Try to momentarily forget about leader Dave Mustaine's antagonizing personality and (sigh) controversial politics. Save for Red Hot Chili Peppers, no group on the bill possesses Megadeth's experience or influence. While Mustaine's supporting cast changes on a regular basis, the guitarist/vocalist has never lost his bitter-aspirin tone or cynical rage. The quartet's recent Dystopia marks a return to the pent-up frustration, kinetic interplay and technical fretwork honed on Megadeth's thrash hallmarks. Even better, live staples such as "Peace Sells" and "Symphony of Destruction" erupt with a relevancy that suggests they could've been written yesterday.
What's rock 'n' roll without a little star power? Given Mötley Crüe officially called it a day, Sixx:A.M. takes over as bassist Nikki Sixx's main outlet. He's again joined by fellow Hot Topic model-in-the-making DJ Ashba, a fluid guitarist who gained fame by helping the pre-reunion circus of Guns N' Roses attain a level of respectability that appeared impossible before his arrival in 2009. Ashba apparently turned down Axl Rose's offer to remain onboard with Slash, which gives him - and Sixx:A.M. - even more incentive to impress with the band's own glam-spackled brand of sleaze and swagger.
Monster Truck (Friday)
Any band named Monster Truck needs to live up to its evocative moniker in more ways than one. The group should resemble a throng of denim-clad, long-haired burnouts stumbling out of a smoke-belching van in the summer of 1976. Songs have to be heavy, thick and bluesy. And some lyrics should pertain to living for the moment and ignoring authorities. This blue-collar, Ontario-based quartet checks all those boxes and more - and won a Juno Award in the process. "Rock 'n' roll might save your life tonight," Jon Harvey sings on his collective's recent album, treating the declaration as a certainty.
Lamb of God (Saturday)
Metal has always embraced survival as part of its code. From the resilience built into the aggressive sounds to the outsider ethos shared by fans, perseverance in the face of long odds serves as both a bond and rallying point. Few singers know firsthand what it's like to endure dungeon-dark circumstances more than Lamb of God wailer Randy Blythe. Arrested, jailed and ultimately acquitted for a manslaughter case stemming from a 2010 onstage incident in the Czech Republic, Blythe muses on the events on VII:Sturm and Drang - a thematic set that finds Lamb of God rediscovering its sense of purpose.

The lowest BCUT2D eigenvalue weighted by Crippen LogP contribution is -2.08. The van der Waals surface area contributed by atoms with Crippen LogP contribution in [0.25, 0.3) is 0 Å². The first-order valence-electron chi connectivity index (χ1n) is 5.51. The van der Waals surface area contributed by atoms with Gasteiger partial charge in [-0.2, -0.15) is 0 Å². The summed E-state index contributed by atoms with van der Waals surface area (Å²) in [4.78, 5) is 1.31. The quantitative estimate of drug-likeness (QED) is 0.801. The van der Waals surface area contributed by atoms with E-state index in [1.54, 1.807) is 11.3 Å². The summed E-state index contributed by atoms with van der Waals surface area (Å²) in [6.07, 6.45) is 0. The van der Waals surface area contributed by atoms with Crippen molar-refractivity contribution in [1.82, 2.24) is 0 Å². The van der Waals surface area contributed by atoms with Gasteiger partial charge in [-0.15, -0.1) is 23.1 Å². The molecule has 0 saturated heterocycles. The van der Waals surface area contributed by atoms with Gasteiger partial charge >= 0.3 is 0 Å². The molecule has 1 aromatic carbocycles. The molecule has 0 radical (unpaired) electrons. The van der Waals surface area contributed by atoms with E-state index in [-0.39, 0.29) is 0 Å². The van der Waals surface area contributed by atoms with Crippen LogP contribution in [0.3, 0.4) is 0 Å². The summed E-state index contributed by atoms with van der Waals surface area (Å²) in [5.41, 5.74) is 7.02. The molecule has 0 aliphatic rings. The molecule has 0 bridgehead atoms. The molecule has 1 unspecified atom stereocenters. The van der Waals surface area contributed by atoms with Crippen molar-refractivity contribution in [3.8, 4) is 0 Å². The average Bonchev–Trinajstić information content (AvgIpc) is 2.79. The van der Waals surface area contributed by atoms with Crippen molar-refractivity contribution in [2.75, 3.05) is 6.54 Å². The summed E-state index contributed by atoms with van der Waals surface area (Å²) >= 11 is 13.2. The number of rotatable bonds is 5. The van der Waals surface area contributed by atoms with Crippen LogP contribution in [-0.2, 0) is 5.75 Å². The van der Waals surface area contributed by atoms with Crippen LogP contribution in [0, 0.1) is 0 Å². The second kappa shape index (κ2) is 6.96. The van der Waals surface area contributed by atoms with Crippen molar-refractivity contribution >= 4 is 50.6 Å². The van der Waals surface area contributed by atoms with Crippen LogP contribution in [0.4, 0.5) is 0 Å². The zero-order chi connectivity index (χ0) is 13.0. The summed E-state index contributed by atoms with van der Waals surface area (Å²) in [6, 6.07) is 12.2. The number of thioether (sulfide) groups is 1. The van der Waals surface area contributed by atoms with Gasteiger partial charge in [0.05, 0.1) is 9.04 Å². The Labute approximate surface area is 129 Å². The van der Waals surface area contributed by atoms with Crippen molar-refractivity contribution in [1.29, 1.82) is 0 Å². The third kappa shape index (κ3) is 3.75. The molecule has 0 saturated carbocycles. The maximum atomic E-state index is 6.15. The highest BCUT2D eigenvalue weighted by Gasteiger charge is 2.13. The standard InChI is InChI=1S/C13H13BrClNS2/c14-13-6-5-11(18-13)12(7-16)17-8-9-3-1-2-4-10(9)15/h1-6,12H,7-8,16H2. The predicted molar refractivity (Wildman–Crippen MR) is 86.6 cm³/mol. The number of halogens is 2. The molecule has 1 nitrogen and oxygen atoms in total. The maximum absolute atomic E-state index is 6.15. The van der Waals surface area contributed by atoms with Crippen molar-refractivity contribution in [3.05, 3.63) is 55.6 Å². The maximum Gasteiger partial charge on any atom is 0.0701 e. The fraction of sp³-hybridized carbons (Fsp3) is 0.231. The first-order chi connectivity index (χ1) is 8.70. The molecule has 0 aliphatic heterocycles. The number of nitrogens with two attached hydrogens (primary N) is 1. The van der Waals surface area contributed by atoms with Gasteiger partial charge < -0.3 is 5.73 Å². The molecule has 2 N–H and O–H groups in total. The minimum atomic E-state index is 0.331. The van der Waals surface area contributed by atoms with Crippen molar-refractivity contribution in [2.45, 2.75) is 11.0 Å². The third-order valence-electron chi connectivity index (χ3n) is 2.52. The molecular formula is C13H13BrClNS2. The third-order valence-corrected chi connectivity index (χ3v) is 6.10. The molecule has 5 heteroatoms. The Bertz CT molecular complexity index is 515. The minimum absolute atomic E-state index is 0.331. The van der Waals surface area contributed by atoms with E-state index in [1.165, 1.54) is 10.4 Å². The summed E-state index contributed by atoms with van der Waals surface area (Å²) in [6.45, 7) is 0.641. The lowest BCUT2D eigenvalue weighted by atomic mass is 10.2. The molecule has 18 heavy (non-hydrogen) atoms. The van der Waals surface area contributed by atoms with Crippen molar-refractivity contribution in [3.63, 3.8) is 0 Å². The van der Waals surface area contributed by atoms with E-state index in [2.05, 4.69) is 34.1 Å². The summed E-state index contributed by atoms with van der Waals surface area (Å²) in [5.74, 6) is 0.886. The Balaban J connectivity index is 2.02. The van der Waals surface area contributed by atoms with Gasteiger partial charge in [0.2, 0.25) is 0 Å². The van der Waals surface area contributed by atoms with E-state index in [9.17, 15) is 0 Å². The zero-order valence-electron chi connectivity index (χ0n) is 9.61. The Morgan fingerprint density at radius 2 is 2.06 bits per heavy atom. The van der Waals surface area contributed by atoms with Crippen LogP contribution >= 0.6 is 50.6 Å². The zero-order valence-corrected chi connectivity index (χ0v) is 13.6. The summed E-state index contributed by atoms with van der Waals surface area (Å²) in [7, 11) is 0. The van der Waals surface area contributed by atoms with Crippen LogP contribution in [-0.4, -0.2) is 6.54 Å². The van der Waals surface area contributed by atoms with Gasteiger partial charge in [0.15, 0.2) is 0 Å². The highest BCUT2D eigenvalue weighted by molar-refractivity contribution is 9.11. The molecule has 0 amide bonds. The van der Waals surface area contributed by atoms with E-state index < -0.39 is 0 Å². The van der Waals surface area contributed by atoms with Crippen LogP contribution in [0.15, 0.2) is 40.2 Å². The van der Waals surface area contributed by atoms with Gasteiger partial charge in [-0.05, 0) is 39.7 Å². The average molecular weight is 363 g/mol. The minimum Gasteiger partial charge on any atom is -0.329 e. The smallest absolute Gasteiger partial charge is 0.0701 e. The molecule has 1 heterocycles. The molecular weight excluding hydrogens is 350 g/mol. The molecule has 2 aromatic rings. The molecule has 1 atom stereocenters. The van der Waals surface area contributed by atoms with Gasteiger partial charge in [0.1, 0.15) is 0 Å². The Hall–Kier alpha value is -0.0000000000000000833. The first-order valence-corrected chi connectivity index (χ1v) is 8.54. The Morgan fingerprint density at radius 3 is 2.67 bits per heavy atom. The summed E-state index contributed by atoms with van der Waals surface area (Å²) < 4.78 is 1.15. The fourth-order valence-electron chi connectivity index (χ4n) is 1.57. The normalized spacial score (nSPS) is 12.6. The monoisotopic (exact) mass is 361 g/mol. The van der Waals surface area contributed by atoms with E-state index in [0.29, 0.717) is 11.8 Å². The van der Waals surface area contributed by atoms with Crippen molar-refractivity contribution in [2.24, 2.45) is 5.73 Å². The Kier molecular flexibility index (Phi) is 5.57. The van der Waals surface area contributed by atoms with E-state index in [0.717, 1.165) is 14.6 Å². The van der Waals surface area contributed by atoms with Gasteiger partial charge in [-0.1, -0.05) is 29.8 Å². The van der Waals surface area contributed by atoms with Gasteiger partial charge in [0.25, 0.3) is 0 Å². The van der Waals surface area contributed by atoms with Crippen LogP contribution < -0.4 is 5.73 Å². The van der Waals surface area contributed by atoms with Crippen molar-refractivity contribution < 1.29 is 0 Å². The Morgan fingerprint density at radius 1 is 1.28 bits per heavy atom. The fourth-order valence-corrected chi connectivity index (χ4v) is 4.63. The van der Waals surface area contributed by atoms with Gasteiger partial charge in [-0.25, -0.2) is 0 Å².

The anonymous individuals that comprise Ghost might be pretenders, opportunists, Satanists, freaks or horror-film admirers who took their passion to an extreme level. Whatever their identities, these Swedish spooks understand the value of showmanship and allure of a solid hook. Besides, much to Lucifer's dismay, nobody needs to sign a soul-selling contract for the right to be entertained by Ghost's censor-baiting shock - an underworld that comes alive onstage via haunting vestments, ghoulish masks and mocking symbolism.
At the Drive-In (Sunday)
A festival can't happen without at least one high-profile reunion. Enter At the Drive-In. The Texas post-hardcore group broke up at the right moment - namely, just as a larger concern of critics and audiences started to notice its existence. At the Drive-In also benefited after its members splintered into two other acts (the Mars Volta, Sparta) championed by the same indie sites that trumpeted the genius of the group's 2000 swan song, Relationship of Command. Yes, 16 years is a long time. But having already reunited once in 2012, the quintet already knows its way around expectations.
Death from Above 1979 (Sunday)
Claustrophobic noise. Ear-ripping distortion. Controlled chaos. Amplifiers pushed to in-the-red limits. Clanging percussion. Bazooka-loaded bass lines. Two shirtless dudes dripping buckets of sweat. All in the name of achieving the sonic equivalent of spontaneous combustion. No, Death from Above 1979 doesn't care much for subtlety or precision. The Canadian duo fixes its sights on stirring up a physical frenzy and doing everything within reason to ensure the crowd follows in the wake of its punk-propelled dance grooves. If you still crave an energy drink after this set, you aren't doing it right.